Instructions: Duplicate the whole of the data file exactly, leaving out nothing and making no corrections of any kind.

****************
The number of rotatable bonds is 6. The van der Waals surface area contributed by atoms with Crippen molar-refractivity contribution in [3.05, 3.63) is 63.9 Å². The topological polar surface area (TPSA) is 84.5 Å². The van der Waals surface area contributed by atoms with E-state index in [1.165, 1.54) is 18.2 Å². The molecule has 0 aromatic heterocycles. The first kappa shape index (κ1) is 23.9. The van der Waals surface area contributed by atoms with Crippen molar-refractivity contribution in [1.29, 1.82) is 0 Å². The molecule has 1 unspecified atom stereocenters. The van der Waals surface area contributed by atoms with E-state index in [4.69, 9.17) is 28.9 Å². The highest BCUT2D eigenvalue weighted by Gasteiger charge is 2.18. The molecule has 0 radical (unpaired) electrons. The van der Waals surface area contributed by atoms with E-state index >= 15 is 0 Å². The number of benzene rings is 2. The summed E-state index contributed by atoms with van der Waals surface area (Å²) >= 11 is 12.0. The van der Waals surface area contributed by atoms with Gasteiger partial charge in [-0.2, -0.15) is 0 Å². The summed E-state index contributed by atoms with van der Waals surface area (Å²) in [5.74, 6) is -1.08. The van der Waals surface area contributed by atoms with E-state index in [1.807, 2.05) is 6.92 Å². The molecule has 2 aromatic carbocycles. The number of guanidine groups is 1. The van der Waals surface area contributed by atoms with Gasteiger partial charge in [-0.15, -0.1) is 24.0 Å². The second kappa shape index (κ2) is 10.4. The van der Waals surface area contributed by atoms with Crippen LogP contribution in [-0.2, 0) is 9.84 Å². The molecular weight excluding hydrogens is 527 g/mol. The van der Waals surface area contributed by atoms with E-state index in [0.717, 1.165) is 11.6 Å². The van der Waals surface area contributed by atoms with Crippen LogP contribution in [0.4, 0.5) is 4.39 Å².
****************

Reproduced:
The number of rotatable bonds is 6. The van der Waals surface area contributed by atoms with Crippen molar-refractivity contribution in [3.05, 3.63) is 63.9 Å². The topological polar surface area (TPSA) is 84.5 Å². The van der Waals surface area contributed by atoms with E-state index in [1.165, 1.54) is 18.2 Å². The molecule has 0 aromatic heterocycles. The first kappa shape index (κ1) is 23.9. The van der Waals surface area contributed by atoms with Crippen molar-refractivity contribution in [1.29, 1.82) is 0 Å². The molecule has 1 unspecified atom stereocenters. The van der Waals surface area contributed by atoms with E-state index in [4.69, 9.17) is 28.9 Å². The highest BCUT2D eigenvalue weighted by Gasteiger charge is 2.18. The molecule has 0 radical (unpaired) electrons. The van der Waals surface area contributed by atoms with E-state index >= 15 is 0 Å². The number of benzene rings is 2. The summed E-state index contributed by atoms with van der Waals surface area (Å²) >= 11 is 12.0. The van der Waals surface area contributed by atoms with Gasteiger partial charge in [-0.2, -0.15) is 0 Å². The summed E-state index contributed by atoms with van der Waals surface area (Å²) in [5.74, 6) is -1.08. The van der Waals surface area contributed by atoms with E-state index in [1.807, 2.05) is 6.92 Å². The molecule has 2 aromatic carbocycles. The number of guanidine groups is 1. The van der Waals surface area contributed by atoms with Gasteiger partial charge in [-0.15, -0.1) is 24.0 Å². The second kappa shape index (κ2) is 10.4. The van der Waals surface area contributed by atoms with Crippen LogP contribution in [-0.2, 0) is 9.84 Å². The molecular weight excluding hydrogens is 527 g/mol. The van der Waals surface area contributed by atoms with E-state index in [0.717, 1.165) is 11.6 Å². The van der Waals surface area contributed by atoms with Crippen LogP contribution in [0.4, 0.5) is 4.39 Å².